Law Articles

Aug. 1 2018

Tennessee Litigation Update: TRCP 6.01 and Statutes of Limitation

On January 8, 2016, Jack and Jill file a personal injury complaint in the local circuit court alleging in a personal injury case that “[t]he Plaintiffs’ injuries occurred on January 7, 2015. January 7, 2016 is not a holiday, a weekend, and the day is bright and sunny. The court clerk’s office is open for business.  (more…)

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Feb. 13 2018

Tennessee Litigation Update: Tennessee and the Sealed Container Doctrine

A Plaintiff may sue both a manufacturer and a seller of a product alleged to have caused Plaintiff’s  injury. Tenn. Code Ann. § 29-28-103(a). The accrual of a products liability action occurs when the Plaintiff is aware of an injury, and when, by utilizing reasonable care, Plaintiff discovers the manufacturer of the product and identifies the particular product. See, e.g., Pivnick, Lawrence A., Tennessee Circuit Court Practice sec. 1.2, p. 28 (2011-2012 ed.), citing, e.g., Craig v. R.R. Street & Co., Inc., 794 S.W.2d 351 (Tenn. Ct. App., 1990).  (more…)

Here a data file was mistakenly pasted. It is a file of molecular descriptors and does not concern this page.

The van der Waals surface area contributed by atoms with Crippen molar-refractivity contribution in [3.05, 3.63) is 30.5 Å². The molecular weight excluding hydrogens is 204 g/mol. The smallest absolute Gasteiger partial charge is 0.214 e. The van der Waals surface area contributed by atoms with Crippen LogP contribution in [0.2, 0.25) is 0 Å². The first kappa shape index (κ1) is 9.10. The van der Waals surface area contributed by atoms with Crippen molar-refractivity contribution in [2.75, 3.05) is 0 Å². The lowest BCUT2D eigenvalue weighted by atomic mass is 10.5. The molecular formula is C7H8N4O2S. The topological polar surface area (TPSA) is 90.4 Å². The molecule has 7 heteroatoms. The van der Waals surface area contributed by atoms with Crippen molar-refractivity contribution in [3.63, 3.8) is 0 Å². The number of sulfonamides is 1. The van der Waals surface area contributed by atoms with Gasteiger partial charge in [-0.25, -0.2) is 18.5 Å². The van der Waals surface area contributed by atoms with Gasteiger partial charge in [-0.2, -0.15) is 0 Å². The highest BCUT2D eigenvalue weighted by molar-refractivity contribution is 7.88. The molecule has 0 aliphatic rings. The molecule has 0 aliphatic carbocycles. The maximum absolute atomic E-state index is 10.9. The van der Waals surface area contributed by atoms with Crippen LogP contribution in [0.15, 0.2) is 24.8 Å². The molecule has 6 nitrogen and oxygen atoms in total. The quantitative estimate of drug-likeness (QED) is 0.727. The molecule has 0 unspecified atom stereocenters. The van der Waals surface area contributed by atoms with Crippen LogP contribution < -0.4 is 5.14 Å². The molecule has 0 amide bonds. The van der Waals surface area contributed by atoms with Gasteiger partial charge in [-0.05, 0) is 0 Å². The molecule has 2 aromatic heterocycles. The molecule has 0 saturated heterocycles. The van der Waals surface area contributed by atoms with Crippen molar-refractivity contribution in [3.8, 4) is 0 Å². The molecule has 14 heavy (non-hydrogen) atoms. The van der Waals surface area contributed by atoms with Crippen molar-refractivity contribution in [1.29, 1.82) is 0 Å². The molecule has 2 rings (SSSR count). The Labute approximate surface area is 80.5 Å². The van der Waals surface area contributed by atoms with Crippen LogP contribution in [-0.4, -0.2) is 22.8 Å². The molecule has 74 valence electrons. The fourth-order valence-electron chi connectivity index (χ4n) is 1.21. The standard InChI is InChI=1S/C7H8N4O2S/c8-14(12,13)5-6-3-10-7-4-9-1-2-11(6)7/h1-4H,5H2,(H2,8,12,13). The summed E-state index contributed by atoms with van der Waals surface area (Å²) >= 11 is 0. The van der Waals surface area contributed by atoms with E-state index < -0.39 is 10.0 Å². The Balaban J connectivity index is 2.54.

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Mar. 14 2016

South Carolina’s 1,000 Year Flood: Will the state’s water worries extend to insurers?

Total economic losses from October’s historic flooding in South Carolina are expected to top $2 billion. According to Aon Benfield Group Ltd., insurers preliminarily reported roughly $350 million in commercial and residential property claims, and federally insured flood and crop insurance claims are expected to crest at $150 million. With the incredible amount of damage sustained in the state and the already mounting number of claims, the atmosphere is ripe for coverage-related causation disputes and litigation involving dam failures as residents and businesses scramble to fund their recoveries. (more…)

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Jun. 25 2015

Clarifying the Necessity of Expert Testimony to Prove Ongoing Disability